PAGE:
When using pressure treated lumber there are some things you need to know about how it effects metal fasteners — in order to ensure your safety and the longevity of your home.
First, you need to know that today’s pressure treated lumber is far different than the treated lumber used and sold just a few years ago. In 2002 the Environmental Protection Agency coerced the companies that produce pressure treated lumber to ‘voluntarily’ change their treatment methods.
The old treated lumber used an Arsenic-based preservative solution, and was known as CCA treated lumber (chromated copper arsenate). The new chemical formula is known as ACQ treated lumber (Alkaline Copper Quaternary). Unlike the old formula, ACQ contains no arsenic but has high copper content.
Switching to a high copper content created a major problem. If you remember your high school chemistry, copper is extremely conductive. That means ACQ lumber has a very corrosive affect on most metals — like the nails and screws that are used to hold boards together. The government and lumber industry initially ignored this potential safety hazard. They started paying attention to it after people fell to their deaths when second and third story decks across the country began to collapse due to fastener failures caused by ACQ eroding the nails that held the decks together.
ACQ is still in common usage today, in fact the majority of treated lumber on the market is ACQ. Because of its corrosive nature, you must take special steps to ensure any metal that touches the ACQ treated wood will not develop corrosion problems.
There are three main categories of metal material used when building something with ACQ.
“Fasteners” is a category that includes nails, screws, bolts, nuts, washers, anchor-bolts, etc. It’s especially important that any fastener touching ACQ wood will be able to resist the corrosive ACQ preservative, so that it continues to “hold things together” for the life of your house.
Galvanized fasteners are often used. To be compatible with ACQ lumber they must be “Hot Dipped Galvanized” and display the code “G-185” (which refers to the thickness of the galvanization). Different brands have different designations for this—such as “ZMAX” or “Triple Zinc”—but the brand names will vary by region. It’s safest to confirm that the “G-185” code is also present.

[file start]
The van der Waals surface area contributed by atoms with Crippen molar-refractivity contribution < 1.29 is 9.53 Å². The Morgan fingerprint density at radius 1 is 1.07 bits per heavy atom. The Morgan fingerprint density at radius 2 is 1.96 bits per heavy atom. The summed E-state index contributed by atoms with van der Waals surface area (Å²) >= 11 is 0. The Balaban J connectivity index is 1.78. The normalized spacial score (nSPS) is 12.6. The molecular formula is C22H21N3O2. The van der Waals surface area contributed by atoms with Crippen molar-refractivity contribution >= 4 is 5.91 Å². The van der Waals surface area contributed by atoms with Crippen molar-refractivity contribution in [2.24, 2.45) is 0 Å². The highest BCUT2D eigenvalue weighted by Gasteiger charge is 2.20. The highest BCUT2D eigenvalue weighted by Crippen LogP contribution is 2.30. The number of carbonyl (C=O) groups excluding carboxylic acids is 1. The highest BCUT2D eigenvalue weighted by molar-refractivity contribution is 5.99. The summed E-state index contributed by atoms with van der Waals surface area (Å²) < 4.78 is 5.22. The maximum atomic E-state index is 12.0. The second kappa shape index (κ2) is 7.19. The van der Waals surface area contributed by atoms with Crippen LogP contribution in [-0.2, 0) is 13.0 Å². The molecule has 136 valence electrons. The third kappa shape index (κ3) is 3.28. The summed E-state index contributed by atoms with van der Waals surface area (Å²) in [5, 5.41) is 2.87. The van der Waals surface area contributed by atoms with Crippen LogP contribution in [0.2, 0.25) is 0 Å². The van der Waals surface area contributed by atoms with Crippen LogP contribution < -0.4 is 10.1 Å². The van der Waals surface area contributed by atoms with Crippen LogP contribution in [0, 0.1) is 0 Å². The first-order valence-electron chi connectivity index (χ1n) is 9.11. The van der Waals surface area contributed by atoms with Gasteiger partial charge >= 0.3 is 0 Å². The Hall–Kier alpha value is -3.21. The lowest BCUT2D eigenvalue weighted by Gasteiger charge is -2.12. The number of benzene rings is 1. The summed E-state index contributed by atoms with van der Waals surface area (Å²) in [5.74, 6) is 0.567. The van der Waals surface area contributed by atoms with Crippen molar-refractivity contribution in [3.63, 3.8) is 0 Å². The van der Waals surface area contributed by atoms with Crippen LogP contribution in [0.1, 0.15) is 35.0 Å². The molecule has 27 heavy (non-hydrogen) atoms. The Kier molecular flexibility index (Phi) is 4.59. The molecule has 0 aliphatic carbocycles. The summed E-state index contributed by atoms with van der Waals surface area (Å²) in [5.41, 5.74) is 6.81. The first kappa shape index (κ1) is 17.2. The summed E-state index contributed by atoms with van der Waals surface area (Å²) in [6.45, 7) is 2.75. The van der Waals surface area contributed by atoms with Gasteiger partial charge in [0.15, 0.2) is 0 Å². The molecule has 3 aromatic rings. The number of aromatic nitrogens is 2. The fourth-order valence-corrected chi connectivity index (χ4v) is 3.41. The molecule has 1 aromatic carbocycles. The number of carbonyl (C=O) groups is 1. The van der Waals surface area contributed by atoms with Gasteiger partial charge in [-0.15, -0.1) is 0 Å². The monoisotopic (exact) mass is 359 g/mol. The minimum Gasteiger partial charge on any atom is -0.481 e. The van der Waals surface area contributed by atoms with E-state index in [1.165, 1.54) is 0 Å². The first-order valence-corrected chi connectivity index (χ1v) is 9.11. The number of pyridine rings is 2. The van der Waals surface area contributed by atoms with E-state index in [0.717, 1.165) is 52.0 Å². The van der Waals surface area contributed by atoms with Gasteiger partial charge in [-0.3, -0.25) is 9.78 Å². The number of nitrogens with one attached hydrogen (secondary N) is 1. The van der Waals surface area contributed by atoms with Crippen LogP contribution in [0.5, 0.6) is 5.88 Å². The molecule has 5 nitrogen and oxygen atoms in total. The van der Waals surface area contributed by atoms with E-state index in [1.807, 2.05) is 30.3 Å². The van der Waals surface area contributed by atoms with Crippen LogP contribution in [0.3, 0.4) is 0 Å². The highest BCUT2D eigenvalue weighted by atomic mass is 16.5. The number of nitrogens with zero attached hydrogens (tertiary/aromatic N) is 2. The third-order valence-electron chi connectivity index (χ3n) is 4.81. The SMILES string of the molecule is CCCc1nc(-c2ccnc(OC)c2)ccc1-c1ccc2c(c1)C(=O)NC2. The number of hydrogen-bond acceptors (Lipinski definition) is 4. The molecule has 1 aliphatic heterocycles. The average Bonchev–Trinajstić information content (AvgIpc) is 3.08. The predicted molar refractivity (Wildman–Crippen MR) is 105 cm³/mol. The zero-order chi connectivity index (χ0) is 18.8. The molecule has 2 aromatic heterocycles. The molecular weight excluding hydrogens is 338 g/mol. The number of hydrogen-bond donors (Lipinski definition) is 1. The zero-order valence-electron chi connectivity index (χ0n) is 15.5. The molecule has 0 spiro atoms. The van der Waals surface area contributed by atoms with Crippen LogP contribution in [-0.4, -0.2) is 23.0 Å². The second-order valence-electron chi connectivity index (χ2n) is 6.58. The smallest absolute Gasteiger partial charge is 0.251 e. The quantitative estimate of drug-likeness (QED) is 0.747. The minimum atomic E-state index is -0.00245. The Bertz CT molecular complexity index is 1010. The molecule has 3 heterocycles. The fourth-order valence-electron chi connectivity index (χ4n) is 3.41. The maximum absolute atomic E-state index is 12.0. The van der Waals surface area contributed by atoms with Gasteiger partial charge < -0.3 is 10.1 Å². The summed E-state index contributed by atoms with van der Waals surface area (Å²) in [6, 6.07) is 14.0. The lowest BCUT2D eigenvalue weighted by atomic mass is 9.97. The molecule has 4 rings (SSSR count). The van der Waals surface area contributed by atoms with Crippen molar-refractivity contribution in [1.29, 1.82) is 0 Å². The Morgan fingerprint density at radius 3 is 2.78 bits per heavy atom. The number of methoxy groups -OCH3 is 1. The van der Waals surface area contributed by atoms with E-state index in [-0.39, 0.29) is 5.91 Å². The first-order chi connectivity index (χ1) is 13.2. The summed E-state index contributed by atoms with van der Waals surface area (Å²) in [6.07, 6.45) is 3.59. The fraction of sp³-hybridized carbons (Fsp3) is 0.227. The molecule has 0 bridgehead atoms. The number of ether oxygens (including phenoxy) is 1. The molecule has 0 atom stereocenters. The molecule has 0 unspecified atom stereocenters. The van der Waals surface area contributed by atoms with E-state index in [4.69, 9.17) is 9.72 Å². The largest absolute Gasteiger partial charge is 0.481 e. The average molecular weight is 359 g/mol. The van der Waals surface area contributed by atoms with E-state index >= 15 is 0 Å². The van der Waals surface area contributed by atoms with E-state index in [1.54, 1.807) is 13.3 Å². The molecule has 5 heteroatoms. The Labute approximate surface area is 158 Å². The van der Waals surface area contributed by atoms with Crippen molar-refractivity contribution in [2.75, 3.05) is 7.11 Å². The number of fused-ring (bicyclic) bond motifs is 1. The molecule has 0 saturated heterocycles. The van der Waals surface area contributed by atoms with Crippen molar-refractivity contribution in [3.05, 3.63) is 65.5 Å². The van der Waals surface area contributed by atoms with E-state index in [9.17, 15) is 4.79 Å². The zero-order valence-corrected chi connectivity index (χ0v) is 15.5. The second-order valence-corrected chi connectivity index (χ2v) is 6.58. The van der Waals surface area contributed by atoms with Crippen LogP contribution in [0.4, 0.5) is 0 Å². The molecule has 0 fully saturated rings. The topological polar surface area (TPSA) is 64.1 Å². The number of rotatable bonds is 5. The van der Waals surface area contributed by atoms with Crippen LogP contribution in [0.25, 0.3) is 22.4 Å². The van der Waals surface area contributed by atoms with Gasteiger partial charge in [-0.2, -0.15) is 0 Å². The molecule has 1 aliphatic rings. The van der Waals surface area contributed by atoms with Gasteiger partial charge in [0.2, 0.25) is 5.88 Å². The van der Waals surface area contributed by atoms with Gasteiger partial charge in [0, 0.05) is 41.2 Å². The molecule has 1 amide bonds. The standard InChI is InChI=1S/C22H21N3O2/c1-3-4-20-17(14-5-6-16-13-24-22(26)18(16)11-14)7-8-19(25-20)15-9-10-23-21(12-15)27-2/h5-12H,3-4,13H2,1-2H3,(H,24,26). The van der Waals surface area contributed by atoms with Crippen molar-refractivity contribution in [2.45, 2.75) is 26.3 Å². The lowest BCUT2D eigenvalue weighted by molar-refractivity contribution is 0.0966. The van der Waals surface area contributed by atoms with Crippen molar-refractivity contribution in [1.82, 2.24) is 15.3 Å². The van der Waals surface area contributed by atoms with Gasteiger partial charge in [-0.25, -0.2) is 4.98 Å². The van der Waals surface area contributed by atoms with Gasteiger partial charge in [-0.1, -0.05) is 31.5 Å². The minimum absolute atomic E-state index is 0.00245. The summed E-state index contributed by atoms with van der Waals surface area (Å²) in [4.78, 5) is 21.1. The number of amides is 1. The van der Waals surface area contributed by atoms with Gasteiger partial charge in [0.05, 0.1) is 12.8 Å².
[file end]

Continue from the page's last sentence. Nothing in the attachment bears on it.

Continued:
Some companies produce metal fasteners that are coated with a special material that will also hold up fine. The coating almost looks like a paint, or a thing plastic coating, and come in several different colors. Deck screws often have a resistant coating, rather than being galvanized.
Stainless Steel fasteners can also be used, because good grades of stainless steel are considered virtually corrosion-proof, and in some locations (around salt water, for instance) this may be the preferred fastener material. One downside to stainless steel is the cost, because it is substantially more expensive than other options.
Copper fasteners are also immune to corrosion by the ACQ formula, but are not a very practical alternative to use in building a home.
Avoid the fasteners that are labeled “electro-galvanized,” or are marked “G-90” or “G-60.” They were designed to be compatible with the old CCA preservative, and won’t hold up to the new ACQ wood.
Not too paranoid — Hot dipped galvanized G-185 nails and screws.
Somewhat paranoid — Coated screws.
Very paranoid — Stainless steel fasteners.
Metal connectors, such as joist hangers or post brackets, must also be able to withstand the corrosiveness of the ACQ chemicals.